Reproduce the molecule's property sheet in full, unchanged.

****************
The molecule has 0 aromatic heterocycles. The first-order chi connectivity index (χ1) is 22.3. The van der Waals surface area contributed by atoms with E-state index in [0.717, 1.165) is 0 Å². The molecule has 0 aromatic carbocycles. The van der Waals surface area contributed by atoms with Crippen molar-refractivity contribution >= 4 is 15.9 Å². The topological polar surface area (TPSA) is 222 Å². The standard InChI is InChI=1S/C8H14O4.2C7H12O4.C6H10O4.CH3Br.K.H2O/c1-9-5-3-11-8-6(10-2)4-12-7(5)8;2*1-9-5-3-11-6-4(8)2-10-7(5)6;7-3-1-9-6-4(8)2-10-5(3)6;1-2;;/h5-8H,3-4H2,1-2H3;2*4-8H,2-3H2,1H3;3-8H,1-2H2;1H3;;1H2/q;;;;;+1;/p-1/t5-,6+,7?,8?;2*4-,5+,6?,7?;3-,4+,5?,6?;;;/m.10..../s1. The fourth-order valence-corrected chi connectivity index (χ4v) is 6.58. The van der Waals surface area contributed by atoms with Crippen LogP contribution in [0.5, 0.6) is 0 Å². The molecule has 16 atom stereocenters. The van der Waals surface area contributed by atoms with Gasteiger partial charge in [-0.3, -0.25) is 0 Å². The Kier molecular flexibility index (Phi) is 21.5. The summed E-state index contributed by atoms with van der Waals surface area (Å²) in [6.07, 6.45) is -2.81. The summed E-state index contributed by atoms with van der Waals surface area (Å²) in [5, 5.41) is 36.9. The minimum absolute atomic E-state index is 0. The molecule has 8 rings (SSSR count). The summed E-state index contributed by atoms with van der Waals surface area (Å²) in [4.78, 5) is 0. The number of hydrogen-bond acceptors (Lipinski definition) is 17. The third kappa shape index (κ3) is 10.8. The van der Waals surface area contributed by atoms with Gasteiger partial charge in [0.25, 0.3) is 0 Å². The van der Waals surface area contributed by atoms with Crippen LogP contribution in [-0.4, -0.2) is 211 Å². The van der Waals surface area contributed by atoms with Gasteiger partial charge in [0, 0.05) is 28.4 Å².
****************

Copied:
The molecule has 0 aromatic heterocycles. The first-order chi connectivity index (χ1) is 22.3. The van der Waals surface area contributed by atoms with E-state index in [0.717, 1.165) is 0 Å². The molecule has 0 aromatic carbocycles. The van der Waals surface area contributed by atoms with Crippen molar-refractivity contribution >= 4 is 15.9 Å². The topological polar surface area (TPSA) is 222 Å². The standard InChI is InChI=1S/C8H14O4.2C7H12O4.C6H10O4.CH3Br.K.H2O/c1-9-5-3-11-8-6(10-2)4-12-7(5)8;2*1-9-5-3-11-6-4(8)2-10-7(5)6;7-3-1-9-6-4(8)2-10-5(3)6;1-2;;/h5-8H,3-4H2,1-2H3;2*4-8H,2-3H2,1H3;3-8H,1-2H2;1H3;;1H2/q;;;;;+1;/p-1/t5-,6+,7?,8?;2*4-,5+,6?,7?;3-,4+,5?,6?;;;/m.10..../s1. The fourth-order valence-corrected chi connectivity index (χ4v) is 6.58. The van der Waals surface area contributed by atoms with Crippen LogP contribution in [0.5, 0.6) is 0 Å². The molecule has 16 atom stereocenters. The van der Waals surface area contributed by atoms with Gasteiger partial charge in [-0.3, -0.25) is 0 Å². The Kier molecular flexibility index (Phi) is 21.5. The summed E-state index contributed by atoms with van der Waals surface area (Å²) in [6.07, 6.45) is -2.81. The summed E-state index contributed by atoms with van der Waals surface area (Å²) in [5, 5.41) is 36.9. The minimum absolute atomic E-state index is 0. The molecule has 8 rings (SSSR count). The summed E-state index contributed by atoms with van der Waals surface area (Å²) in [4.78, 5) is 0. The number of hydrogen-bond acceptors (Lipinski definition) is 17. The third kappa shape index (κ3) is 10.8. The van der Waals surface area contributed by atoms with Gasteiger partial charge in [0.25, 0.3) is 0 Å². The van der Waals surface area contributed by atoms with Crippen LogP contribution in [-0.4, -0.2) is 211 Å². The van der Waals surface area contributed by atoms with Gasteiger partial charge in [0, 0.05) is 28.4 Å².